Unusual Linux Usernameedit

A machine learning job detected activity for a username that is not normally active, which can indicate unauthorized changes, activity by unauthorized users, lateral movement, or compromised credentials. In many organizations, new usernames are not often created apart from specific types of system activities, such as creating new accounts for new employees. These user accounts quickly become active and routine. Events from rarely used usernames can point to suspicious activity. Additionally, automated Linux fleets tend to see activity from rarely used usernames only when personnel log in to make authorized or unauthorized changes, or threat actors have acquired credentials and log in for malicious purposes. Unusual usernames can also indicate pivoting, where compromised credentials are used to try and move laterally from one host to another.

Rule type: machine_learning

Machine learning job: v3_linux_anomalous_user_name

Machine learning anomaly threshold: 50

Severity: low

Risk score: 21

Runs every: 15 minutes

Searches indices from: now-45m (Date Math format, see also Additional look-back time)

Maximum alerts per execution: 100



  • Elastic
  • Host
  • Linux
  • Threat Detection
  • ML
  • Initial Access

Version: 9 (version history)

Added (Elastic Stack release): 7.7.0

Last modified (Elastic Stack release): 8.4.0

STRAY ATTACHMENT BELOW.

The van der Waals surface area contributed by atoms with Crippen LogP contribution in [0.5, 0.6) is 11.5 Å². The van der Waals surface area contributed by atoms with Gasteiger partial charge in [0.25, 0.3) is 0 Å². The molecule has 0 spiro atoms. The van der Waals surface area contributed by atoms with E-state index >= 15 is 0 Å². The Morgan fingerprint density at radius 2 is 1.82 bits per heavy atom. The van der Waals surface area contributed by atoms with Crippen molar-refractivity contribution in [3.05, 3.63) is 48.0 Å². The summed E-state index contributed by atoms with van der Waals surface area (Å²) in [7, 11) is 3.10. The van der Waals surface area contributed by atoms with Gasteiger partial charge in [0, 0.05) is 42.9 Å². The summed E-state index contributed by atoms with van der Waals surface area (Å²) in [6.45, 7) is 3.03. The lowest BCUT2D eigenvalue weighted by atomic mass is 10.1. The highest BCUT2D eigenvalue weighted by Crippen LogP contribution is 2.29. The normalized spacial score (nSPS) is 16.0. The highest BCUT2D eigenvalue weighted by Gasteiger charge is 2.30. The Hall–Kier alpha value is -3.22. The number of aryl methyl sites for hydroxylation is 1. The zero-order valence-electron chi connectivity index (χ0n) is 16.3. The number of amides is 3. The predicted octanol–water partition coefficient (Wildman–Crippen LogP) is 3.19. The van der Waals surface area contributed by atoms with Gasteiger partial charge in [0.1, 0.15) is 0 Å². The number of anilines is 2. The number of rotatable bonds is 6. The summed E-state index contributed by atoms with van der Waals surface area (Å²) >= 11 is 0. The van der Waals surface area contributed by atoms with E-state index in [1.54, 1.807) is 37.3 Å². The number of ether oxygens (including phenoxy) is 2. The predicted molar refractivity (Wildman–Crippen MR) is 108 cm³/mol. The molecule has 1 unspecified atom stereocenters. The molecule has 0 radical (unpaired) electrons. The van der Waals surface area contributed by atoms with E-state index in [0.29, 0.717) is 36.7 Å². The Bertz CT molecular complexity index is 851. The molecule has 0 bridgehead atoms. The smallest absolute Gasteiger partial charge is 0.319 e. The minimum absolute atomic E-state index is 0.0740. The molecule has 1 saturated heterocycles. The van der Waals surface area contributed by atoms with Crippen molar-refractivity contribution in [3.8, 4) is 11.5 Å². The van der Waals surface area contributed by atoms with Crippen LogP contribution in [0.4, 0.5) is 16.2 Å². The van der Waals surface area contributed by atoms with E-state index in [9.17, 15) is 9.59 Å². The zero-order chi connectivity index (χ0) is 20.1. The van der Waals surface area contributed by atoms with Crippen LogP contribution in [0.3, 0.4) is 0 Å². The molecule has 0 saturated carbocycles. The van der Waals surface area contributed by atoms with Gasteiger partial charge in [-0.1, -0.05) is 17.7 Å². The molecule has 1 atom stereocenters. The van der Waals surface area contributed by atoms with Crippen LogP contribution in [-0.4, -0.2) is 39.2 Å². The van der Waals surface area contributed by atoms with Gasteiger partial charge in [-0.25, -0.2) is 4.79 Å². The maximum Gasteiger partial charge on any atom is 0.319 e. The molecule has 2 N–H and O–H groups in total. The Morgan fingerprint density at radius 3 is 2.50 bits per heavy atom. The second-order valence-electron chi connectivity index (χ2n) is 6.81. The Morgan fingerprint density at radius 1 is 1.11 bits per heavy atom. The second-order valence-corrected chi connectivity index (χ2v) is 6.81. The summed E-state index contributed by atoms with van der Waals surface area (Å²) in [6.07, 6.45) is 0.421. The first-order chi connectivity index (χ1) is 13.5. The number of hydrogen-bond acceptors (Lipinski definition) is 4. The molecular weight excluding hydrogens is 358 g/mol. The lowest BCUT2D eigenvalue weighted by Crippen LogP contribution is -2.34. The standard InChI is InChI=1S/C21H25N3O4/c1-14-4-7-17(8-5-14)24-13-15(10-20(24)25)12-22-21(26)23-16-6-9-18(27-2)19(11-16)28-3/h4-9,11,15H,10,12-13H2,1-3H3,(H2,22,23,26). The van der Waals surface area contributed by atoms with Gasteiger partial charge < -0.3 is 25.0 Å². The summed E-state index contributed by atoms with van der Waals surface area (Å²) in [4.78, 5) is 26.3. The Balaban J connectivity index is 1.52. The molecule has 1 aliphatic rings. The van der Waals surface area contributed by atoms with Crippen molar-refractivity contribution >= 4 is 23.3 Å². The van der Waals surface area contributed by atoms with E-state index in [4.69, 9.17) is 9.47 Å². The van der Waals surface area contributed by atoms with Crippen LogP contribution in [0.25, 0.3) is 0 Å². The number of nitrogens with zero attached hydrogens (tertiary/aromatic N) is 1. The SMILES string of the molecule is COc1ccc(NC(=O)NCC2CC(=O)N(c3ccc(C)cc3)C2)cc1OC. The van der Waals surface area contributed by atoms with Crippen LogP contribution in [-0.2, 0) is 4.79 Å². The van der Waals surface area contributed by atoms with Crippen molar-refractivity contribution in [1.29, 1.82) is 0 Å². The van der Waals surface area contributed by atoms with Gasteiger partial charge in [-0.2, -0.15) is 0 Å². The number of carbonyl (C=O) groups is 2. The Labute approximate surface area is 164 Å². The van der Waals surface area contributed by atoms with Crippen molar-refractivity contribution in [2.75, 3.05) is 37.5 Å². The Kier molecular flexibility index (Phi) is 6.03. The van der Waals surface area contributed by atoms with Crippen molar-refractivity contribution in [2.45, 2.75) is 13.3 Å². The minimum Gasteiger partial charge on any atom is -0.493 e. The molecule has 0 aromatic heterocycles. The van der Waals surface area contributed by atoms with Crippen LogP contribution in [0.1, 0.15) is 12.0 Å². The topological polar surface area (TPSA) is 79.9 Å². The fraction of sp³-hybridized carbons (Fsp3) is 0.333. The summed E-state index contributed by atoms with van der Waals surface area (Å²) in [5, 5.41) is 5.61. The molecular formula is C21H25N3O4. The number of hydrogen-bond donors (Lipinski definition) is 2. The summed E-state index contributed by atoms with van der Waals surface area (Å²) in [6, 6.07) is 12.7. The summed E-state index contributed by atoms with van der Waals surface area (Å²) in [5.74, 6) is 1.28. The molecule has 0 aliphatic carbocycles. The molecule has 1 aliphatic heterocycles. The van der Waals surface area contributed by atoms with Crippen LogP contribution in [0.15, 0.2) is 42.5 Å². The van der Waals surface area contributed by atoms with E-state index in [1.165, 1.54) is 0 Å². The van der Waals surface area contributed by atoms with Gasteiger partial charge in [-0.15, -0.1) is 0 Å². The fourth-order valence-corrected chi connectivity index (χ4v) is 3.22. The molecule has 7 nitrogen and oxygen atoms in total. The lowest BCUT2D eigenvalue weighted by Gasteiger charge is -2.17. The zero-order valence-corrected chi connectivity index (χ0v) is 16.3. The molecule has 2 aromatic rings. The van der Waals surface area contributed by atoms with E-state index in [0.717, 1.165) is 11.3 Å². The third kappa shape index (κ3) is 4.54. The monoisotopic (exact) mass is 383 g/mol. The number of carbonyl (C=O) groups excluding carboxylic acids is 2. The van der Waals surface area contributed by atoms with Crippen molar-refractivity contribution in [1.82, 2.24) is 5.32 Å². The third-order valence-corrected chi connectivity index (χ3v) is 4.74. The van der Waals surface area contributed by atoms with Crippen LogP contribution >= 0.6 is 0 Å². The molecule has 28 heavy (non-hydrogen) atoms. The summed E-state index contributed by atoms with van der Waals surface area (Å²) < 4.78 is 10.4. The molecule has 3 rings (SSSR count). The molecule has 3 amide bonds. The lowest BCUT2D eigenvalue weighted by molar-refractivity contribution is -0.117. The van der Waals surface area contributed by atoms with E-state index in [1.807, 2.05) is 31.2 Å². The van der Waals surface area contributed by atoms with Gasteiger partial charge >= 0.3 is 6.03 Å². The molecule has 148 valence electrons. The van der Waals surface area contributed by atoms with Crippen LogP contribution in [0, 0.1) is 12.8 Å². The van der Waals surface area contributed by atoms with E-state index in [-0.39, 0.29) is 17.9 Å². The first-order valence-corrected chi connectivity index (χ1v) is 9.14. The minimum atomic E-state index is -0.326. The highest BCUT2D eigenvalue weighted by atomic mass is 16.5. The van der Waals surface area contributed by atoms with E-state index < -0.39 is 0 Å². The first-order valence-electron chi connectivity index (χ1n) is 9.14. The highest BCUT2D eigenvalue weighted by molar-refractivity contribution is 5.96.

Rule authors: Elastic

Rule license: Elastic License v2

Potential false positivesedit

Uncommon user activity can be due to an engineer logging onto a server instance in order to perform manual troubleshooting or reconfiguration.

Investigation guideedit

## Triage and analysis

### Investigating an Unusual Linux User
Detection alerts from this rule indicate activity for a Linux user name that is rare and unusual. Here are some possible avenues of investigation:
- Consider the user as identified by the username field. Is this program part of an expected workflow for the user who ran this program on this host? Could this be related to troubleshooting or debugging activity by a developer or site reliability engineer?
- Examine the history of user activity. If this user only manifested recently, it might be a service account for a new software package. If it has a consistent cadence (for example if it runs monthly or quarterly), it might be part of a monthly or quarterly business process.
- Examine the process arguments, title and working directory. These may provide indications as to the source of the program or the nature of the tasks that the user is performing.

Threat mappingedit


Rule version historyedit

Version 9 (8.4.0 release)
  • Formatting only
Version 8 (8.3.0 release)
  • Formatting only
Version 7 (7.15.0 release)
  • Formatting only
Version 6 (7.14.0 release)
  • Formatting only
Version 5 (7.13.0 release)
  • Formatting only
Version 4 (7.12.0 release)
  • Formatting only
Version 3 (7.10.0 release)
  • Formatting only
Version 2 (7.9.0 release)
  • Formatting only